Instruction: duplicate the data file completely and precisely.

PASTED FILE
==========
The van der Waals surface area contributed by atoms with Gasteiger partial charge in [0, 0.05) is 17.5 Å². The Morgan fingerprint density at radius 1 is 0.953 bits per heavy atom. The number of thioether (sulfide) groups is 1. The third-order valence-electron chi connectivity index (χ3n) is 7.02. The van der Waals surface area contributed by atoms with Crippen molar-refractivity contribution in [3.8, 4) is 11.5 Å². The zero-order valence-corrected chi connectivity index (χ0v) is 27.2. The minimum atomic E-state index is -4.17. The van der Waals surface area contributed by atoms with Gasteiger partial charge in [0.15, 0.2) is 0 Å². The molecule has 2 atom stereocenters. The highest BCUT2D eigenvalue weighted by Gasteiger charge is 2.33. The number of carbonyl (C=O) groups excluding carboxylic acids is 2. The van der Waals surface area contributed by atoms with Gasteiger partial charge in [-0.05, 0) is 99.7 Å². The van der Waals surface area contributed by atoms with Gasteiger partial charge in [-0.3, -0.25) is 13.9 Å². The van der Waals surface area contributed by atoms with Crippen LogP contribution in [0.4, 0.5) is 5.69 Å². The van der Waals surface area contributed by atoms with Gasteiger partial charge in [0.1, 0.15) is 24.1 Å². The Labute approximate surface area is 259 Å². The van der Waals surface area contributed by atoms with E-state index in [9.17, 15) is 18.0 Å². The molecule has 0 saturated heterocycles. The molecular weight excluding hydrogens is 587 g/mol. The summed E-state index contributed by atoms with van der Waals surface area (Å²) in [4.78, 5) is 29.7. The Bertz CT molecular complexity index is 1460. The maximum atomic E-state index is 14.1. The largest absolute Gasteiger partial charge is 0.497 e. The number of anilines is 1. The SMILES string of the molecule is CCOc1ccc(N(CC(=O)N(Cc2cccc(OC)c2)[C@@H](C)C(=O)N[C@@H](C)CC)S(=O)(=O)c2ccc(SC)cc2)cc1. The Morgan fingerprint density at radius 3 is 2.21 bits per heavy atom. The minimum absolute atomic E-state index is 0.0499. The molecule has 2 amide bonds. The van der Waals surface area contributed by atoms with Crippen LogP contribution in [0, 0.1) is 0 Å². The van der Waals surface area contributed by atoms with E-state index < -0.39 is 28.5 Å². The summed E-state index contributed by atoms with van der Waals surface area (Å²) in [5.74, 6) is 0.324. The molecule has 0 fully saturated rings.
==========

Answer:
The van der Waals surface area contributed by atoms with Gasteiger partial charge in [0, 0.05) is 17.5 Å². The Morgan fingerprint density at radius 1 is 0.953 bits per heavy atom. The number of thioether (sulfide) groups is 1. The third-order valence-electron chi connectivity index (χ3n) is 7.02. The van der Waals surface area contributed by atoms with Crippen molar-refractivity contribution in [3.8, 4) is 11.5 Å². The zero-order valence-corrected chi connectivity index (χ0v) is 27.2. The minimum atomic E-state index is -4.17. The van der Waals surface area contributed by atoms with Gasteiger partial charge in [0.15, 0.2) is 0 Å². The molecule has 2 atom stereocenters. The highest BCUT2D eigenvalue weighted by Gasteiger charge is 2.33. The number of carbonyl (C=O) groups excluding carboxylic acids is 2. The van der Waals surface area contributed by atoms with Gasteiger partial charge in [-0.05, 0) is 99.7 Å². The van der Waals surface area contributed by atoms with Gasteiger partial charge in [-0.3, -0.25) is 13.9 Å². The van der Waals surface area contributed by atoms with Crippen LogP contribution in [0.4, 0.5) is 5.69 Å². The van der Waals surface area contributed by atoms with Gasteiger partial charge in [0.1, 0.15) is 24.1 Å². The Labute approximate surface area is 259 Å². The van der Waals surface area contributed by atoms with E-state index in [9.17, 15) is 18.0 Å². The molecule has 0 saturated heterocycles. The molecular weight excluding hydrogens is 587 g/mol. The summed E-state index contributed by atoms with van der Waals surface area (Å²) in [4.78, 5) is 29.7. The Bertz CT molecular complexity index is 1460. The maximum atomic E-state index is 14.1. The largest absolute Gasteiger partial charge is 0.497 e. The number of anilines is 1. The SMILES string of the molecule is CCOc1ccc(N(CC(=O)N(Cc2cccc(OC)c2)[C@@H](C)C(=O)N[C@@H](C)CC)S(=O)(=O)c2ccc(SC)cc2)cc1. The Morgan fingerprint density at radius 3 is 2.21 bits per heavy atom. The minimum absolute atomic E-state index is 0.0499. The molecule has 2 amide bonds. The van der Waals surface area contributed by atoms with Crippen LogP contribution in [0, 0.1) is 0 Å². The van der Waals surface area contributed by atoms with E-state index < -0.39 is 28.5 Å². The summed E-state index contributed by atoms with van der Waals surface area (Å²) in [5.74, 6) is 0.324. The molecule has 0 fully saturated rings.